Gas spike should be temporary
Worried about the sudden spike in gasoline prices? Concerned international conflicts might send them higher?
Analysts say not to worry -- for now.
The average price of unleaded gas in Tennessee rose almost five cents in one day Wednesday to $1.61, evoking memories of recent runaway price surges at the pump. The price was up from both the day before and in early December.
Over the next couple of months, however, the price should stabilize or even fall, analysts say.
One reason for the optimism is that energy prices tumbled across the board Wednesday after a government report showed U.S. oil reserves were much greater than expected, suggesting demand continues to fall.
Sweet crude for February delivery plummeted more than 9 percent, or $4.54, to $44.04 a barrel after the report was released.
The Energy Information Administration said inventories rose of commercial crude oil inventories rose 6.7 million barrels, well beyond the 1.5 million-barrel build expected that can influence market trading.
Analyst Jim Ritterbusch, president of energy consultancy Ritterbusch and Associates, said it was one of the more bearish EIA reports he's seen in a while.
"This will take a lot of steam out of the geopolitical argument that this Russian-Ukraine standoff is going to disrupt supplies appreciably," Ritterbusch said. "This report's telling us that we've got a big supply cushion out there that can easily absorb a temporary curtailment of European supply."
Russia Prime Minister Vladimir Putin has ordered a stop of all natural gas to Europe through Ukraine.
Jim Lott, district manager for AAA South in Nashville, said local prices are affected by the conflict between Israel and Hamas in Gaza could spread to the rest of oil-rich Middle East and affect supplies.
"It's all about the Middle East," Lott said. "We had seen gas prices going pretty steady, and we didn't see this coming at all. But when a skirmish like this breaks out, spikes can happen."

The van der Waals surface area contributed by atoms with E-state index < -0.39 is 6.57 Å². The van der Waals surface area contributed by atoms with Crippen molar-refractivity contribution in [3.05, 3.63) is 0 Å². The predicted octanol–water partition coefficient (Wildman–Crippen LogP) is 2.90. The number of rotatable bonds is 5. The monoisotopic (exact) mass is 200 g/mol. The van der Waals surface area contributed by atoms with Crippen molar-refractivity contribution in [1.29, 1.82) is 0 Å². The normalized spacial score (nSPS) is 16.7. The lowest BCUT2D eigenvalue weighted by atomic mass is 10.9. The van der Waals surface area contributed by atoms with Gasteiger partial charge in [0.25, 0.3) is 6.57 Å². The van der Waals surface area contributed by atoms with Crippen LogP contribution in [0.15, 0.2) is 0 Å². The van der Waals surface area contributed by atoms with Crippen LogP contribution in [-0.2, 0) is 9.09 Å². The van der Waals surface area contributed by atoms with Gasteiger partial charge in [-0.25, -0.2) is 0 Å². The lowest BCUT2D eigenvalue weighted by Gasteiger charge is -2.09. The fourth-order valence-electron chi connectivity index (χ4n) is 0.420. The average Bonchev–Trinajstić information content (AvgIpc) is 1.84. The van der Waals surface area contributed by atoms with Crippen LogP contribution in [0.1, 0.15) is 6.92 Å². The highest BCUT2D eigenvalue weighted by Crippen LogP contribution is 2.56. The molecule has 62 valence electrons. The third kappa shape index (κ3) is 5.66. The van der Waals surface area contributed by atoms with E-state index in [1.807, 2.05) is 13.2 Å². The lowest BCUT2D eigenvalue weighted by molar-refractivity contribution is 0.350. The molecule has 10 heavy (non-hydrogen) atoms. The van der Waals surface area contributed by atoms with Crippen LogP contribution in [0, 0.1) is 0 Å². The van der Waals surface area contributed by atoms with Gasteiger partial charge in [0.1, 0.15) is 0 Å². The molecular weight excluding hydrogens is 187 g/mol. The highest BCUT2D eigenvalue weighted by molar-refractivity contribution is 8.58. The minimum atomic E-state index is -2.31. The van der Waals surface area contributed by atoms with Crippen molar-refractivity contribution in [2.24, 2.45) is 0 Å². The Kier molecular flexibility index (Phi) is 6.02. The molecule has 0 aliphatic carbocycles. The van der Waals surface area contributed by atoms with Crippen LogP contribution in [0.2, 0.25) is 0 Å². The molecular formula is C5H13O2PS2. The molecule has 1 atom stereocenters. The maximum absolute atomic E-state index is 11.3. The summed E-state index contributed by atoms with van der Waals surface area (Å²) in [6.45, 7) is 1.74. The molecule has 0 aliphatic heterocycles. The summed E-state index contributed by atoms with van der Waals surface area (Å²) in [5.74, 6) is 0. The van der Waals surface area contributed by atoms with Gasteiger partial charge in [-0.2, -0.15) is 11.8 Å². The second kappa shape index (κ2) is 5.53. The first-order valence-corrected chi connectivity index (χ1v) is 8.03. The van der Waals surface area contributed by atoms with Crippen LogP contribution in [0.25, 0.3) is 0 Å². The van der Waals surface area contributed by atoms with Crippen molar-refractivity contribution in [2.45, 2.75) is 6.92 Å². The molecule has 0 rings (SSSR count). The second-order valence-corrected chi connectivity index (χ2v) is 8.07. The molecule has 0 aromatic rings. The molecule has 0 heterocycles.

Lott said he didn't think the price surge meant the return to $4-a-gallon gas this summer.
"Usually, (gas prices) go with the economy, and right now, demand shouldn't be that high," Lott said.
Beyond 2009, however, could be a different story.
The same cheap oil that's providing relief to drivers and businesses in an awful economy is setting the stage for another price spike, perhaps as soon as next year, that will bring back painful memories.
The oil industry is scaling back on exploration and production because some projects don't make economic sense when energy prices are low. And crude is already harder to find because more nations that own oil companies are blocking outside access to their oil fields.
When the world emerges from the recession and starts to burn more fuel again, and higher demand meets lower supply, prices will almost certainly shoot higher.
Some analysts say oil could eventually eclipse $150 a barrel, maybe even on its way to $200. In such a scenario, gasoline would easily cost more than the record high of $4.11 a gallon set last summer. Oil trades at about $50 today.
No one knows for sure, but some analysts say the spike could happen as soon as next year, perhaps in 2011 or 2012.
"I think those supply limits will come back to bite with a vengeance," said Sean Brodrick, a natural resources analyst at Weiss Research Inc.